Thus the Anglo-American world, especially its leading higher educational institutions, was vulnerable — on multiple fronts — to something that became known as cultural Marxism. But what is it? How did it develop? Are we able to critically evaluate it, or is any critical evaluation of it almost automatically tainted, e.g., by the fact that the present writer is a white male — a Christian, to boot! — and does my status as an ex-academic impact on my evaluation (assuming I have the resources to complete it? These last questions I must leave to others, having made my status and methods as transparent as possible. But if all of us are perceived as biased by whatever social embeddedness and unavoidable group characteristics we have, the paradox should be evident: the knowledge-seeking endeavor itself is invariably tainted and destroyed; and this, of course, reflects back on all that is or can be said about social-embeddedness and group-bias theorists themselves. If all there is, is the collective subjectivism of identity, then all claims about this collective subjectivism are just as tainted, and their conclusions can be discounted unless we are to give them a kind of reverse-privilege status born of (I suppose) past suffering. But any considerations in favor of this gambit will be equally tainted unless we are just to support them with a Kierkegaardian “leap.”
Dealing with all these quandaries won’t be possible here. Perhaps in essays to come down the pike. What follows is about cultural Marxism. I will limit myself to its development, its results, and then attempt some commentary on whether it is an effective problem-solving approach or more of a distraction from the kinds of issues an economic Marxist would raise in the era of neoliberal globalist capitalism.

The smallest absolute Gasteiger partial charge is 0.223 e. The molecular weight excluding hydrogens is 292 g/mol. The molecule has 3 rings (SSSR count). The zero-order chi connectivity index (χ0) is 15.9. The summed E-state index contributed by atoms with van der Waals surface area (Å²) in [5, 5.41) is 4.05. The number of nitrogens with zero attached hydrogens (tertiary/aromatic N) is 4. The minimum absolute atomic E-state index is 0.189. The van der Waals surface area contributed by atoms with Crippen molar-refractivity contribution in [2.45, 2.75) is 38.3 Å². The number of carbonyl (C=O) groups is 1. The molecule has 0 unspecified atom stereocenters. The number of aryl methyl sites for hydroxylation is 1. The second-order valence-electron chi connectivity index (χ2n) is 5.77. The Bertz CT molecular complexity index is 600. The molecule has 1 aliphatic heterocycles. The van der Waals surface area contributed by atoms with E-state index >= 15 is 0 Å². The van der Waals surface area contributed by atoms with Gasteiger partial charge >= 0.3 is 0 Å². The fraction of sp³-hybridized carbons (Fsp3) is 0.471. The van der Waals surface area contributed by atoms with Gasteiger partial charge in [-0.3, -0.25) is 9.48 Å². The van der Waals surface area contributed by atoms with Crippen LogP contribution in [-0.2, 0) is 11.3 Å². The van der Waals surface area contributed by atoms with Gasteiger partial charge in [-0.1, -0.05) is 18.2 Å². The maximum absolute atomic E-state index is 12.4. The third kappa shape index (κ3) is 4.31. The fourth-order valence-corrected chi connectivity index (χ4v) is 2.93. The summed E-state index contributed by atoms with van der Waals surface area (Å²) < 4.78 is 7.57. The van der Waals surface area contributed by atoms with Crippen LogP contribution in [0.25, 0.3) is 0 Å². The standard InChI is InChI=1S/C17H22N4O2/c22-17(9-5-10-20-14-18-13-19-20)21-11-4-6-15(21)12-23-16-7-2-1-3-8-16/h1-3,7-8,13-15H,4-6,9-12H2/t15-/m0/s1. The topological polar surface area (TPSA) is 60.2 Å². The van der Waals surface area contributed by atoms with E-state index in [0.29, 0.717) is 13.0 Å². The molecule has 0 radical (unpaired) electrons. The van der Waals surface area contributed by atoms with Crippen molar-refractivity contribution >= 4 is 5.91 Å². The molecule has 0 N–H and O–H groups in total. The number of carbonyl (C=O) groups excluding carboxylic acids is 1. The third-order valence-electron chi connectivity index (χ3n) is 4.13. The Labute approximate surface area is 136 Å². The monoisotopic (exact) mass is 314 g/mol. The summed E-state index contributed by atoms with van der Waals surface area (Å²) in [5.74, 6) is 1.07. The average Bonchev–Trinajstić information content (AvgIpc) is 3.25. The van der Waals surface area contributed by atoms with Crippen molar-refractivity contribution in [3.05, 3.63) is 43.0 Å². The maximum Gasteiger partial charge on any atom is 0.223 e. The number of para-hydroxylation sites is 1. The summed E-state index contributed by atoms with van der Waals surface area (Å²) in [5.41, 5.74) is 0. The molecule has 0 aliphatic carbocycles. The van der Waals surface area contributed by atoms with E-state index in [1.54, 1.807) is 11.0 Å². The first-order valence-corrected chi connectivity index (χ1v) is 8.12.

Steven, there are really just two philosophies and three ways people relate to government. First, your philosophy either assumes people own their own lives, property and the fruits of their own labor; and they decide how much, if any, they are willing to give the government. For convenience, I call this conservatism. The antithesis of that system is to assume the government owns our lives, all property and the fruits of our labors; and the government decides whether to allow us any liberty or property. Again, for convenience, I call this communism.
I acknowledge that it is possible for a continuum to exist so not everyone fits neatly in one extreme, or the other. Similarly, there are numerous euphemisms for both conservative and communist. For purposes of clarity, philosophy is a struggle between conservatism and communism.
As I mentioned, there are three possible political positions a person may inhabit (four, if you count ignorance & apathy). The three are the views a person has about the proper role of government. If you see government as an enemy to be feared and fought against, then you are an anarchist or Libertarian. I do not make any distinction between anarchists and libertarians, seeing them as synonyms.
The second possible political position is to embrace that all powerful communist government I described above. In that case government becomes your secular god. You see it as the source of all blessings, rights, and any scraps it may throw your way. Those in this camp are Nazis, Democrats, socialists, Fascists, communists, all of which are simply various names for advocates of the same big government. Many leftists like try to exclude Nazis and Fascists from the rest of the left. This has to do with them being uncomfortable with the war crimes of the Nazis in WW II rather than any hint Nazis do not absolutely fit the classic definition of leftists – worshippers of big government. The National Socialist German Workers Party, or NSDAP is quintessentially leftist.
The third possible political position is to see the role or government as constitutionally limited and defined only to serve the people. Those of us who see government that way are Republicans, as were our founding fathers even though Republicans at the time called themselves patriots and later anti-federalists.
Thus, the three possible political groups are communists who worship government, Libertarians who fear/fight government; and, Republicans who see government as a servant bound by the chains of the constitution. The most useful infographic to show these relationships is a triangle or pyramid, with one of the three groups at each point.